The workers need free elections to be able to choose their own representatives rather than being ruled by a self-perpetuating elite. Everyone admitted that the previous elections in Czechoslovakia were farcical, not real. The 1968 reforms were intended to allow free elections. This could not be interpreted as anti-socialist, except in the sense that the old ruling clique would not be elected.
Page claims also that freedom of speech and press is irrelevant to the workers, and important only to intellectuals. But after censorship was abolished in Czechoslovakia, people stood in line to get papers, and they were all sold out by eight o’clock in the morning. Moreover, the new knowledge about the leaders was quickly put to use. Some of the old leaders could not even get elected as rank-and-file delegates to the Party Congress. Finally, the access to news and freedom of discussion led to the population’s discussing, and even influencing, government policy for the first time. For example, foreign policy in support of Nigeria over Biafra and Egypt over Israel was furiously debated, and the sale of arms to Nigeria was ended.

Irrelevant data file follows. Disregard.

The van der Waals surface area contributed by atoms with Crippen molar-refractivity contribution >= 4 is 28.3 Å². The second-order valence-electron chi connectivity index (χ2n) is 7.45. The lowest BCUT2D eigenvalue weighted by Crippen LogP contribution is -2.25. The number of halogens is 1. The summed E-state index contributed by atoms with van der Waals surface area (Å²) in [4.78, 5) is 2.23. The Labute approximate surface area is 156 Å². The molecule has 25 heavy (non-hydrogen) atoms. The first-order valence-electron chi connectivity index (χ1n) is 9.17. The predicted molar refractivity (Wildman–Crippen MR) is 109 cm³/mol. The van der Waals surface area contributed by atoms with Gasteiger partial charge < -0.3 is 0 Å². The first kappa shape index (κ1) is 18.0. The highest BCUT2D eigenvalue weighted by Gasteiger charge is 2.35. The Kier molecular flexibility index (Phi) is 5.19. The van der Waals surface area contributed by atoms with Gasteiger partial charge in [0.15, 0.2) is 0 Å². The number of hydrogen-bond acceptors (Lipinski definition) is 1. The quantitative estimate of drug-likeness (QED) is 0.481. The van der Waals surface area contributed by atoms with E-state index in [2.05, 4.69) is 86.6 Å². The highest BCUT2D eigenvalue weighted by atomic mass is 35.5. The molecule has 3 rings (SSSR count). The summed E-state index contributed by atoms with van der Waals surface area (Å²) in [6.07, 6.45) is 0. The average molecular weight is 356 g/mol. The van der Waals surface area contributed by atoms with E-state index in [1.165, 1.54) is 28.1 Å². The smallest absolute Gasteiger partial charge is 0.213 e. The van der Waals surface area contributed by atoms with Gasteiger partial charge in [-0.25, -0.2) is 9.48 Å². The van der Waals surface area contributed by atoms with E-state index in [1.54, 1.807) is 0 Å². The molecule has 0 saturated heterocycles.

In fact, in 1968 all reports (including those from most foreign Communist correspondents) indicated a vast increase in political participation by the working class. Not only were students active in exercising the new democratic freedomsbut the hitherto sterile and bureaucratic trade unions suddenly came to life, and began to worry about the rights and interests of the workers. There were even spontaneous committees formed by the workers to protect the right of free speech. Moreover, there is next to no evidence (except in the Soviet press) that any large group was against socialism in Czechoslovakia. In fact, for the first time opinion polls were taken in Czechoslovakia, and they showed that, in spite of much dissatisfaction with the earlier political controls and repression, the vast majority were still in favor of “socialism.”